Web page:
You may pay to have your suitcases loaded onto a plane, but airline bags fly tax-free. That's the word from the IRS.
In a private letter ruling (that's a determination made at the request of a taxpayer, corporate or individual, on a particular situation), the Internal Revenue Service told the inquiring airline that "charges for transportation of baggage" aren't subject to excise taxes.
That's a hefty chunk of change that's going to escape tax. A recent report found that the five largest airlines will collect $1.76 billion to check first and second bags, a $117 million increase over last year.
The bag charges, as I'm sure all of you are painfully aware, started showing up as airlines looked for ways to boost income when air travel stalled during the recession. So most of the carriers turned to charging us for all sorts of things that used to be part of our ticket price, such as food, blankets -- Yes, I was on a flight where they wanted us to buy those crappy coverlets! That's just plain tacky! -- and, of course, our bags.
"We sought clarification from the IRS on issues of taxably related to ancillary fees," American Airlines spokeswoman, Mary Frances Fagan, said in an e-mail to Bloomberg. "We are obligated to make sure that we do not overcharge nor undercharge taxes that we collect from our customers for the government."
American's request for an official IRS ruling also was probably prompted by concern from some in Congress about the possibility that some flight fees, including baggage charges, mean that money isn't going to the federal aviation fund, which is replenished by airline-related excise taxes.
The industry spin (from everyone but Southwest, which still doesn't charge for the first two checked bags and uses that position as the theme for some of its commercials), is that the no-tax ruling is good not only for the airlines but also travelers, whom they say have benefited from baggage fees being separated from fares and therefore not subject to the 7.5 percent excise tax.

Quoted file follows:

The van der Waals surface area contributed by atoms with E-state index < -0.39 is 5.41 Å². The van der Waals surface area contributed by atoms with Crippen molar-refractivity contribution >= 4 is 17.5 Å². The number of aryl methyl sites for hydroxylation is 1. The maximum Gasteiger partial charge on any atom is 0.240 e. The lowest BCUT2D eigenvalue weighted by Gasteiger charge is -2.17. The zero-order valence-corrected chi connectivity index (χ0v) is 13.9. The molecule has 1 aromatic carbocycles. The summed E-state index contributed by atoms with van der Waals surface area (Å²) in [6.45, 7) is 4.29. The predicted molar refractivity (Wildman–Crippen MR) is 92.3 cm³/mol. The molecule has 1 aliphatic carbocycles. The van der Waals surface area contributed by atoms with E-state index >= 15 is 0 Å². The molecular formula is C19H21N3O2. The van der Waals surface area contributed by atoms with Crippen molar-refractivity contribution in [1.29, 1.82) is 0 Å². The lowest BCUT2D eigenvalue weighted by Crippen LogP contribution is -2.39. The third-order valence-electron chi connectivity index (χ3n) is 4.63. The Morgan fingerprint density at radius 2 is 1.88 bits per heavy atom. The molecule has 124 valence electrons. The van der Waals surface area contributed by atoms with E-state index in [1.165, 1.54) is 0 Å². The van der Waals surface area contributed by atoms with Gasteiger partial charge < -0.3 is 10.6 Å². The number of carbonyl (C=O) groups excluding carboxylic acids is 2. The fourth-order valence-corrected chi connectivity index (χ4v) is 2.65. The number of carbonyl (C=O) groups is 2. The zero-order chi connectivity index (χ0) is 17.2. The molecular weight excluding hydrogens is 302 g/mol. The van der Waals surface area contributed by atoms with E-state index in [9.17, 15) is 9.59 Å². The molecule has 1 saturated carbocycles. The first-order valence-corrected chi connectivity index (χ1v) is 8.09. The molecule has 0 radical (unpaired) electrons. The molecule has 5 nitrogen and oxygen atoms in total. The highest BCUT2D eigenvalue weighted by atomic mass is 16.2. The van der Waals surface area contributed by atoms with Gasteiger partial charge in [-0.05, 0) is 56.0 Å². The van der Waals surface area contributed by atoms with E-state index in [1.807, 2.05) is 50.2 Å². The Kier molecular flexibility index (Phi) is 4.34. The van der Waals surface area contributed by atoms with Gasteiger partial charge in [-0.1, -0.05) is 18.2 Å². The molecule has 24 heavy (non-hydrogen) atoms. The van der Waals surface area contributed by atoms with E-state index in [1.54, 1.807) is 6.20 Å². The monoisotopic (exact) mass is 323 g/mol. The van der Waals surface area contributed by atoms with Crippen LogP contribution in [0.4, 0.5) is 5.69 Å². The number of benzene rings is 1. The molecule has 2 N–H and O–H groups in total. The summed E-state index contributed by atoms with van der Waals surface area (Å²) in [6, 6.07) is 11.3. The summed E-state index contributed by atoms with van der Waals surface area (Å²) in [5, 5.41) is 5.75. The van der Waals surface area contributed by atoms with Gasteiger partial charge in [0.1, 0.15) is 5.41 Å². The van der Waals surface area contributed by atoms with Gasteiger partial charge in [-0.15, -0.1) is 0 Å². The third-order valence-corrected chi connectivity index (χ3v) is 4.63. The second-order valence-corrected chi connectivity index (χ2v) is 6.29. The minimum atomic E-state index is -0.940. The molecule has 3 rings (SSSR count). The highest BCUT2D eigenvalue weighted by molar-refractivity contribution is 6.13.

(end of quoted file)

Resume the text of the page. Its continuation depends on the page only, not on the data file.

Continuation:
"It’s like going into a restaurant and the sales tax applies to the entrée, but not to other elements of the meal," said Jay Sorensen, president of the airline consulting firm IdeaWorks.
OK, that's technically true. No excise tax levy means you and I pay a little less when we fork over the fee in the hopes that our checked bags will arrive at our ultimate destination. But I still don't like being told how lucky I am that the airlines are sticking it to me when I can't cram everything into a carry-on.
And about those other ancillary flight side dishes. The IRS ruling also said that a la carte food, alcohol and headsets purchased in flight also aren't taxable.
I'm presuming, although it wasn't explicitly stated, that any in-flight blankets we buy are tax-free, too.
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